Chipotle is expanding, even if its restaurants can’t seat customers.
On Saturday, the fast-casual burrito chain will open its first digital-only restaurant. The new location will have no dining room, no line for ordering in-person, and will forbid eating inside the premises. Instead, customers will order in advance through the Chipotle app, on the restaurant’s website or through a third-party delivery app like Seamless or Postmates.
But Chipotle, in many ways, invented modern order-taking, with its streamlined process that lets diners customize their orders and pay in less than two minutes. So why are they now reinventing the wheel once again? You can thank the pandemic for that.
Rise of Takeout
Amid the coronavirus pandemic, more Americans have relied on takeout orders than ever. Many have grown more accustomed to isolating at home, and in some cities, indoor dining is still strictly-limited. As a result, delivery services and easy carry-out have become paramount to the resilience of the restaurant industry.
Fittingly, Chipotle reports that digital sales more than tripled in this year’s third quarter. Additionally, CEO Brian Niccol estimates that total digital orders could exceed $2.5 billion this year. That’s more than double what the company made last year.
But Chipotle is not the only takeout chain reimagining its design. Burger King and Shake Shack, for instance, have announced plans to expand drive-thru lanes exclusively for delivery drivers and online orders. Meanwhile, Starbucks plans to build more cafes exclusively for mobile pickups, exceeding its own initial plans to expand such options. The coffee giant will continue its expansion of pickup-only locations into next year.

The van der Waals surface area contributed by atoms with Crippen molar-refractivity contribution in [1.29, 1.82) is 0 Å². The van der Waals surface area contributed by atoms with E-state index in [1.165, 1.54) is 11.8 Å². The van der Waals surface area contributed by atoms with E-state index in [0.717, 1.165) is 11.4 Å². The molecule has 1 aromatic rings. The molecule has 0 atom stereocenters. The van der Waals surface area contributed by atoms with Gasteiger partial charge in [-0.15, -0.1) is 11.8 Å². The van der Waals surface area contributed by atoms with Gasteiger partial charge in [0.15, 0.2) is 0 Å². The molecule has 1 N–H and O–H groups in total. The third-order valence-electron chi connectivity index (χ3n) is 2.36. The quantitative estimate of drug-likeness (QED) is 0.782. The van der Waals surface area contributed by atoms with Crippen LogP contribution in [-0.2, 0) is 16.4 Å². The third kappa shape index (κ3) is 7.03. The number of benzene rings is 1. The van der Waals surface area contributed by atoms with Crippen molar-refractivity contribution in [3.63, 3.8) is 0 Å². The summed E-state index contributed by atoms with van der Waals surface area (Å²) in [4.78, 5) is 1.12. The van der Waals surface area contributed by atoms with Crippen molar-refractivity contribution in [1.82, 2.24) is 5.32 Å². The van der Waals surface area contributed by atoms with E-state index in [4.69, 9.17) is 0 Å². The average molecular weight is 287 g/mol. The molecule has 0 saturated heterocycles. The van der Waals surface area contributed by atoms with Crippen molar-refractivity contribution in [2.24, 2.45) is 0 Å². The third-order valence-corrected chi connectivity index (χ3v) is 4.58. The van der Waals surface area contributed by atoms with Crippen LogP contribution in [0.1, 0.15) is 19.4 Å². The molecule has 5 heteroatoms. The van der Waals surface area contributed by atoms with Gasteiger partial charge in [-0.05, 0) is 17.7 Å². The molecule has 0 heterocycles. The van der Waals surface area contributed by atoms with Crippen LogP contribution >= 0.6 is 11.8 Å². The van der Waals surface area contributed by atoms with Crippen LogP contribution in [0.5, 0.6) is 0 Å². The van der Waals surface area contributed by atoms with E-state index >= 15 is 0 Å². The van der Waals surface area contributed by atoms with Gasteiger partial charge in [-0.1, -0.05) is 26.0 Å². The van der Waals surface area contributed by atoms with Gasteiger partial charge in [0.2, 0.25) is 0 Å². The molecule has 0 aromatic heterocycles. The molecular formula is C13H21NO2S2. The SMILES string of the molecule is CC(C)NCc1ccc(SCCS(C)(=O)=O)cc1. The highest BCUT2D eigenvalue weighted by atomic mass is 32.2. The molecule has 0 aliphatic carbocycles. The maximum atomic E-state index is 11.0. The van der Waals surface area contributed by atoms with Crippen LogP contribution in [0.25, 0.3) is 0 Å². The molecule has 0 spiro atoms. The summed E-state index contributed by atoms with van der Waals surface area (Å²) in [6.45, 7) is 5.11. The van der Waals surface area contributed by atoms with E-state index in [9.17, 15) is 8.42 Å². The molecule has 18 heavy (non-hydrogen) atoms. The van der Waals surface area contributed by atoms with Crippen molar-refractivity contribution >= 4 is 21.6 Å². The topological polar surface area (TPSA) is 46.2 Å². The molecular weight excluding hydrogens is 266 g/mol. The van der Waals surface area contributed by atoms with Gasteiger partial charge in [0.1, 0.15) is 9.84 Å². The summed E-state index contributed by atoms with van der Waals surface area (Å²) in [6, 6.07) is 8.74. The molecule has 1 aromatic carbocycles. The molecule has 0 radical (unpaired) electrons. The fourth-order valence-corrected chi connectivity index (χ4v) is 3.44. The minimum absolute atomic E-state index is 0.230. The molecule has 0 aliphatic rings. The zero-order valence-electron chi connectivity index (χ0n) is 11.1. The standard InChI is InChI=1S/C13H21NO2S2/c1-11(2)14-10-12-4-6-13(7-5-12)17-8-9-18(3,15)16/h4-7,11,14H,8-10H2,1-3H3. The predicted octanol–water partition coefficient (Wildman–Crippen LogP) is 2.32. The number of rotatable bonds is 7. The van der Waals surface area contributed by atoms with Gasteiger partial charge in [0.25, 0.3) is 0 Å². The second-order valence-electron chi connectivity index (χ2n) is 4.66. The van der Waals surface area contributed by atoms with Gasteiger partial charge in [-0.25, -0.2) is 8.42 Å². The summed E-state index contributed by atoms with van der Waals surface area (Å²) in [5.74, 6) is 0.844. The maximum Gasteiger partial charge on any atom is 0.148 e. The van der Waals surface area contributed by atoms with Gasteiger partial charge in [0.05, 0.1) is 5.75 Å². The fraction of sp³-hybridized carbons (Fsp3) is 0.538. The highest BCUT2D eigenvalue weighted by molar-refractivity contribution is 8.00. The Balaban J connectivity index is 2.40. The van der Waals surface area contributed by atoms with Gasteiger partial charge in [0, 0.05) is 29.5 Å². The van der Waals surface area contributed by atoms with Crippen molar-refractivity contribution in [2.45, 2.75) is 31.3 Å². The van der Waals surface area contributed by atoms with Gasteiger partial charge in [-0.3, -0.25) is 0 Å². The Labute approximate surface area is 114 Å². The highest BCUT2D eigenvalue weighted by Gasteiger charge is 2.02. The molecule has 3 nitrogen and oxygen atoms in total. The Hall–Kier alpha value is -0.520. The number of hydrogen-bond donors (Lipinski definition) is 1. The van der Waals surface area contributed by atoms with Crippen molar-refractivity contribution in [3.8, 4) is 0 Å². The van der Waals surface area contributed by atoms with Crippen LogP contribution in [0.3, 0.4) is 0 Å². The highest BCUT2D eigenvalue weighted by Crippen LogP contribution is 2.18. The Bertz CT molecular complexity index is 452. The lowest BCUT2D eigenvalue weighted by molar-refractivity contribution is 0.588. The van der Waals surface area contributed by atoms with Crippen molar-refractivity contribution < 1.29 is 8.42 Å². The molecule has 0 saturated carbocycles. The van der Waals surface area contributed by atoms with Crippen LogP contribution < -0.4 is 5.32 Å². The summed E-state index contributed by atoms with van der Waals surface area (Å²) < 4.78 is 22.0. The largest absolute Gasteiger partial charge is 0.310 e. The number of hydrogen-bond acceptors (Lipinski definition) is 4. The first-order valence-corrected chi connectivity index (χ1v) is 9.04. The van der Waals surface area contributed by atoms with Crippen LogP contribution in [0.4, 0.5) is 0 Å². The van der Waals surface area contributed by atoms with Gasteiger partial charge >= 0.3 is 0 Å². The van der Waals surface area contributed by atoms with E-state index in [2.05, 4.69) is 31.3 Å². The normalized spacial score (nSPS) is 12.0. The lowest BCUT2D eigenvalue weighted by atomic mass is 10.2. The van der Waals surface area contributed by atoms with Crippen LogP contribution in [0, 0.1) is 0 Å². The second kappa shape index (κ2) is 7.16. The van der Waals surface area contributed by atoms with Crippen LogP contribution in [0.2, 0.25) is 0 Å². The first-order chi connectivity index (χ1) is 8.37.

Of course, digital ordering and quick delivery were popular options for years before the pandemic. Apps like Seamless, GrubHub, Postmates, and Uber Eats make ordering a meal as easy as tapping your smart phone. Just a few years ago, several publications ran stories about the rise of the so-called “ghost restaurant,” a kitchen that advertised on delivery apps as a legitimate restaurant, but which had no actual dining location. Like the new Chipotle model, ghost restaurants focus solely on preparing food for takeout, discouraging patrons from visiting the actual site.
The new all-digital Chipotle design is tailored for urban areas, where real estate is more expensive, and where mounting a full-scale restaurant is less feasible. Its first location, however, will not be in a big city, but rather in Highland Falls, NY, just a stone’s throw from West Point.
The design will also accommodate large catering orders, which is likely to be a rising focus of Chipotle’s takeout operation. The store will have an entry and lobby area for picking up such orders, but will prohibit eating in the restaurant and discourage loitering.